According to this article in the Wall Street Journal, baby boomers are increasingly turning to prenuptial agreements as estate planning tools to make sure their premarital assets will be inherited by their children.
The financial crisis—which hit boomers, those born between 1946 and 1964, especially hard—accelerated the trend. Many of them, just on the cusp of retirement, saw their investment portfolios pounded . . . . As a result, boomers have become more anxious to hold on to whatever they have left.
Baby boomers are more likely to enter a marriage with substantial assets and children from an earlier marriage.
Baby boomers are more likely to get married multiple times than younger or older couples because they also are more likely to have gotten divorced. Almost 40% of boomers who have been married have gone through at least one divorce, according to 2004 Census data, the most recent available, while only about 30% of all people who have been married have been divorced. By their 50th birthday, 27% of boomers have moved on to their second or third marriage. . . .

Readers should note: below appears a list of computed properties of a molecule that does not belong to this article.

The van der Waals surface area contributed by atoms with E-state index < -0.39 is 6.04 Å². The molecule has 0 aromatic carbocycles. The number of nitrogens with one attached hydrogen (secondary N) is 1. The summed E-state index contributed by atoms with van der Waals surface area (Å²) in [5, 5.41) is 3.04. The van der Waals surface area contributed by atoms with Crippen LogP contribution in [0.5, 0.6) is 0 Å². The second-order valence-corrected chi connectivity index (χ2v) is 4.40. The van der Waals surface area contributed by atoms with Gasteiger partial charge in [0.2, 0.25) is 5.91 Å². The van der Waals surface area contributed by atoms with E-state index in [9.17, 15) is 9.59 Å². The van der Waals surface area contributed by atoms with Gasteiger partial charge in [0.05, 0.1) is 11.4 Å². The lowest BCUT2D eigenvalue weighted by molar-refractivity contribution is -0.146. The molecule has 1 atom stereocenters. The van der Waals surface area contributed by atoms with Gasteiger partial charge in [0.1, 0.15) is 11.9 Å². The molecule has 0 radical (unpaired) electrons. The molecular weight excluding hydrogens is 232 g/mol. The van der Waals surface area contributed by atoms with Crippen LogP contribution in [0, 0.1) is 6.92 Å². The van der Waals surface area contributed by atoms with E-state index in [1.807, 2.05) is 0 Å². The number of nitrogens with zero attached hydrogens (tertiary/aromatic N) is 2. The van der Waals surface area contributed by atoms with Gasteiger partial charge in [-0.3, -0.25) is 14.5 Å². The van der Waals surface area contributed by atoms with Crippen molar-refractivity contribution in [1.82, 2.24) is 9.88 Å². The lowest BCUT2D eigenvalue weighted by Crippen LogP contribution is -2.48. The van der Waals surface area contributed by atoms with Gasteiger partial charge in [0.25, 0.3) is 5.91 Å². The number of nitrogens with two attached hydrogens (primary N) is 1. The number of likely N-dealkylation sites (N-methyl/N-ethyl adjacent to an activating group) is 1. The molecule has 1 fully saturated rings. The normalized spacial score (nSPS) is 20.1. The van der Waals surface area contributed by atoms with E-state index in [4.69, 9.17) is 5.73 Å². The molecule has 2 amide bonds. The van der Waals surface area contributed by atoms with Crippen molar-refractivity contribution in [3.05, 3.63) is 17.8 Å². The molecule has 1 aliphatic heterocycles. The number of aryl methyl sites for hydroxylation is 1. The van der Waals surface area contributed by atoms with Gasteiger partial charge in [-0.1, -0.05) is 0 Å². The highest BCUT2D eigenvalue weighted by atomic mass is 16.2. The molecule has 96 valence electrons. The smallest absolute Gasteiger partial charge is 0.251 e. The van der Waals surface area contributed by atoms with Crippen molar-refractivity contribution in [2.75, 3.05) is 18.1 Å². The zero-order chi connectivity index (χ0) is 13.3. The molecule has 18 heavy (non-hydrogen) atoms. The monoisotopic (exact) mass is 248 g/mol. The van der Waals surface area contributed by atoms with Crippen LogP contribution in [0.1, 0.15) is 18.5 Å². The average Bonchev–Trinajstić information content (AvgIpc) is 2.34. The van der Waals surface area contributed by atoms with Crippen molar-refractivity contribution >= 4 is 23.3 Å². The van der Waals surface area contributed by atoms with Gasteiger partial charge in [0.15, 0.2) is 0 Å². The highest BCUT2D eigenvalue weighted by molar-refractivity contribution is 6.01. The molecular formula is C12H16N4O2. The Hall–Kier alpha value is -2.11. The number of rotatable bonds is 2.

The drafting of a prenuptial agreement, and the discussion surrounding it, should begin several months before the wedding date. If the signing terms of a prenup are later deemed rushed or ill-informed, a court can choose not to enforce the contract. Prenups are contracts, after all, and lawyers rely on decades of case law for guidance in drafting them. That has made the documents more complicated.
Information provided by K.O. Herston, Tennessee Divorce Lawyer.